Gov. Larry Hogan joined a groundswell of opposition to Confederate-linked monuments on Tuesday, calling for the removal of a statue of the Supreme Court chief justice who wrote an 1857 decision that upheld slavery and denied citizenship to black Americans.
The statue of Chief Justice Roger Brooke Taney, a Calvert County native and author of the infamous Dred Scott decision, has stood on the front lawn of the State House in Annapolis since 1872, withstanding multiple efforts to remove it.
Hogan’s announcement probably ensures that the bronze likeness of Taney will be removed from its prominent perch in the state capital. Hogan acknowledged the statue may send an inappropriate message in a country that continues to struggle over civil rights and equality.
“While we cannot hide from our history — nor should we — the time has come to make clear the difference between properly acknowledging our past and glorifying the darkest chapters of our history,” Hogan said in a statement. “With that in mind, I believe removing the Justice Roger B. Taney Statue from the State House grounds is the right thing to do, and we will ask the State House trust to take that action immediately.”
Hogan previously supported keeping Taney in his spot at the State House, and in 2015 called removing monuments to the Confederacy “political correctness run amok.” Hogan did recall more than 100 Sons of Confederate Veterans commemorative license plates that year.
A spokesman said Tuesday that the governor was moved to change his mind following the weekend events in Charlottesville, Va., where white supremacists held demonstrations and one woman was killed and others injured when a car plowed into a crowd of counter-protesters.
“The governor was disgusted by the events in Charlottesville and rightly concluded that these memorials had become a rallying point for white supremacists and bigots,” Hogan spokesman Doug Mayer said. “Their presence on prominent public land was sending a confusing and ultimately inappropriate message.”
Following the violent and disturbing events in Charlottesville, officials around the country have re-examined their statues and memorials to Confederate figures.
Baltimore Mayor Catherine Pugh has pledged to take down four Confederate-inspired monuments in the city, possibly moving them to Confederate cemeteries elsewhere in the state. The memorials include the Confederate Soldiers and Sailors Monument on Mount Royal Avenue, the Confederate Women’s Monument on West University Parkway, the Robert E. Lee and Thomas J. “Stonewall” Jackson Monument in the Wyman Park Dell and a Taney monument on Mount Vernon Place.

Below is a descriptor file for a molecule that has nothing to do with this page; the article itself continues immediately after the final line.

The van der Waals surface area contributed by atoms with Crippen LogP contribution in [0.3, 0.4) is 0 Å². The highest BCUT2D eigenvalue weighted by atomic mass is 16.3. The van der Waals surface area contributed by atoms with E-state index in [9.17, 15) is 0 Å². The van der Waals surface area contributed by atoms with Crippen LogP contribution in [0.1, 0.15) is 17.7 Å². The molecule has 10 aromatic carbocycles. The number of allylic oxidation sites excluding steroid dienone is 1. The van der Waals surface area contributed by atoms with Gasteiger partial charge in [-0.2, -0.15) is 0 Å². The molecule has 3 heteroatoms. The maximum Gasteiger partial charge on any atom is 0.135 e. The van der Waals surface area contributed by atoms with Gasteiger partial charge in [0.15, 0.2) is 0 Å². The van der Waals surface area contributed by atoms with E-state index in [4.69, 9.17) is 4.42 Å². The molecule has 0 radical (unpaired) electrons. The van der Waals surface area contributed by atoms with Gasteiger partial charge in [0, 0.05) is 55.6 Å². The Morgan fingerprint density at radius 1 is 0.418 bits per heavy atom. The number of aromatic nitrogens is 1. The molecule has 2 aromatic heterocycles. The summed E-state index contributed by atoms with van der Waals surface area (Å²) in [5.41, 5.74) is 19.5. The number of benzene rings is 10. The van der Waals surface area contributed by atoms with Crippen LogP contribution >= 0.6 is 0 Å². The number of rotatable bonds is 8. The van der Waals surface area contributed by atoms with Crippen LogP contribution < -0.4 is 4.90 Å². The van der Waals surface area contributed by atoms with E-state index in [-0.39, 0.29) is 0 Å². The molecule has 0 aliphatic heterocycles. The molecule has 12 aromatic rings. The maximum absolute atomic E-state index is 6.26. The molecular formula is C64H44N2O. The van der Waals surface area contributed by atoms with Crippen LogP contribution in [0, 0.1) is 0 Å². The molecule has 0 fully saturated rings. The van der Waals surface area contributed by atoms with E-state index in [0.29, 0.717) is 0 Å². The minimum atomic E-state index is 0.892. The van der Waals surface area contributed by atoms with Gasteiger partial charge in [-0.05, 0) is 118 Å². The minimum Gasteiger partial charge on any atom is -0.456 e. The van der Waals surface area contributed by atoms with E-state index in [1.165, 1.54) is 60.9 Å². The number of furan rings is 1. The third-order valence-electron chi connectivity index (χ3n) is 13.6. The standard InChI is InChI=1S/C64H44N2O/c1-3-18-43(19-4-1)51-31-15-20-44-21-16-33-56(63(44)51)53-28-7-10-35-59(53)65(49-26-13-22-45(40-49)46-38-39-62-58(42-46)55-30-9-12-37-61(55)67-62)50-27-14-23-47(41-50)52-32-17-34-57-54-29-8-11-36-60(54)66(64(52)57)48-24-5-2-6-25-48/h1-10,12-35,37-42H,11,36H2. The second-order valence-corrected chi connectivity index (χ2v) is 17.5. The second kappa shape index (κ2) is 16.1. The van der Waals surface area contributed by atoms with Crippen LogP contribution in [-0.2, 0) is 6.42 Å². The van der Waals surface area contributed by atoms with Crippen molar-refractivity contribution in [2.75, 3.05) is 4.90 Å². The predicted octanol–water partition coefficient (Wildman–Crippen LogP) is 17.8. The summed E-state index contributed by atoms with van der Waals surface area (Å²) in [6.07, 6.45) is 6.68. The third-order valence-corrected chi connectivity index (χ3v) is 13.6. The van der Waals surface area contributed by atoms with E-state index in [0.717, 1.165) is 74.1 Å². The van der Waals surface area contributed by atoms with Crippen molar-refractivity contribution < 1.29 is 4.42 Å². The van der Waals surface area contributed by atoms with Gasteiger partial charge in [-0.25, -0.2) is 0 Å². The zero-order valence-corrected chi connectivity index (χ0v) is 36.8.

Under former Mayor Stephanie Rawlings-Blake, a commission recommended getting rid of the Taney and Lee-Jackson statues, while adding signs with more historic context to the others.
In Frederick, city officials removed a bust of Taney and another of Thomas Johnson, the state’s first governor and a slaveowner, in March. The busts had flanked the entrance of Frederick’s City Hall.
In a news conference at Trump Tower in New York, President Donald J. Trump defended the cause of those who gathered in Charlottesville to protest the removal of a statue there honoring Gen. Robert E. Lee and the Confederacy. He suggested that removing such monuments could lead to others coming down, too.
“Was George Washington a slave owner? So will George Washington lose his status?” Trump said. “What do you think of Thomas Jefferson? Do you like him? ... You’re changing history. You’re changing culture.”
In Maryland, it’s up to the State House Trust to officially decide the fate of the Taney statue in Annapolis. It wasn’t clear Tuesday when the group would next meet or how long it could take to move the statue.
The Trust oversees the historic building and its grounds and has four members: Lt. Gov. Boyd Rutherford, who is Hogan’s appointee; House of Delegates Speaker Michael E. Busch; Senate President Thomas V. Mike Miller and Charles L. Edson, who is chairman of the Maryland Historical Trust’s board of trustees.